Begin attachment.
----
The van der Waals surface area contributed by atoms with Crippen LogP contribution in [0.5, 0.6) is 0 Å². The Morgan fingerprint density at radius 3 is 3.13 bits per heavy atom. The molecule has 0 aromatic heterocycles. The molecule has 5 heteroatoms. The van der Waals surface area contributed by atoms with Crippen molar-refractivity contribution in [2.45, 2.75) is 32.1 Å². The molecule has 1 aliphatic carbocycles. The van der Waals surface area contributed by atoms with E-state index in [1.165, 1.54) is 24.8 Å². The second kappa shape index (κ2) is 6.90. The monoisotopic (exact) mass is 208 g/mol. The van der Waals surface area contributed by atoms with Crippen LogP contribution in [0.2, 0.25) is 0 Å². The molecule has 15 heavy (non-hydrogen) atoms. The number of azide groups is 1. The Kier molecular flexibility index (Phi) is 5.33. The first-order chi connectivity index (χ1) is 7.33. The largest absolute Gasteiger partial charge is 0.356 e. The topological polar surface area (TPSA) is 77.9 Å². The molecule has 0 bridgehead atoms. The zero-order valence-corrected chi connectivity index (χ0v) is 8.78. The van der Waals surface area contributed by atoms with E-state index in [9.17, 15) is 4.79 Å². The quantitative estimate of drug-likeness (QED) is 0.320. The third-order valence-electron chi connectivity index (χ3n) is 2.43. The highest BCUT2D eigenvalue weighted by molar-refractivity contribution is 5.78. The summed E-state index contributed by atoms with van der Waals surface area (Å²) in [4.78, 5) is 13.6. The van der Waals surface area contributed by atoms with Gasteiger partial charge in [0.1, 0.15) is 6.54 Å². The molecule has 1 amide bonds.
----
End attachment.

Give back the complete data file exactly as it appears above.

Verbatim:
The van der Waals surface area contributed by atoms with Crippen LogP contribution in [0.5, 0.6) is 0 Å². The Morgan fingerprint density at radius 3 is 3.13 bits per heavy atom. The molecule has 0 aromatic heterocycles. The molecule has 5 heteroatoms. The van der Waals surface area contributed by atoms with Crippen molar-refractivity contribution in [2.45, 2.75) is 32.1 Å². The molecule has 1 aliphatic carbocycles. The van der Waals surface area contributed by atoms with E-state index in [1.165, 1.54) is 24.8 Å². The second kappa shape index (κ2) is 6.90. The monoisotopic (exact) mass is 208 g/mol. The van der Waals surface area contributed by atoms with Crippen LogP contribution in [0.2, 0.25) is 0 Å². The molecule has 15 heavy (non-hydrogen) atoms. The number of azide groups is 1. The Kier molecular flexibility index (Phi) is 5.33. The first-order chi connectivity index (χ1) is 7.33. The largest absolute Gasteiger partial charge is 0.356 e. The topological polar surface area (TPSA) is 77.9 Å². The molecule has 0 bridgehead atoms. The zero-order valence-corrected chi connectivity index (χ0v) is 8.78. The van der Waals surface area contributed by atoms with E-state index in [9.17, 15) is 4.79 Å². The quantitative estimate of drug-likeness (QED) is 0.320. The third-order valence-electron chi connectivity index (χ3n) is 2.43. The highest BCUT2D eigenvalue weighted by molar-refractivity contribution is 5.78. The summed E-state index contributed by atoms with van der Waals surface area (Å²) in [4.78, 5) is 13.6. The van der Waals surface area contributed by atoms with Gasteiger partial charge in [0.1, 0.15) is 6.54 Å². The molecule has 1 amide bonds.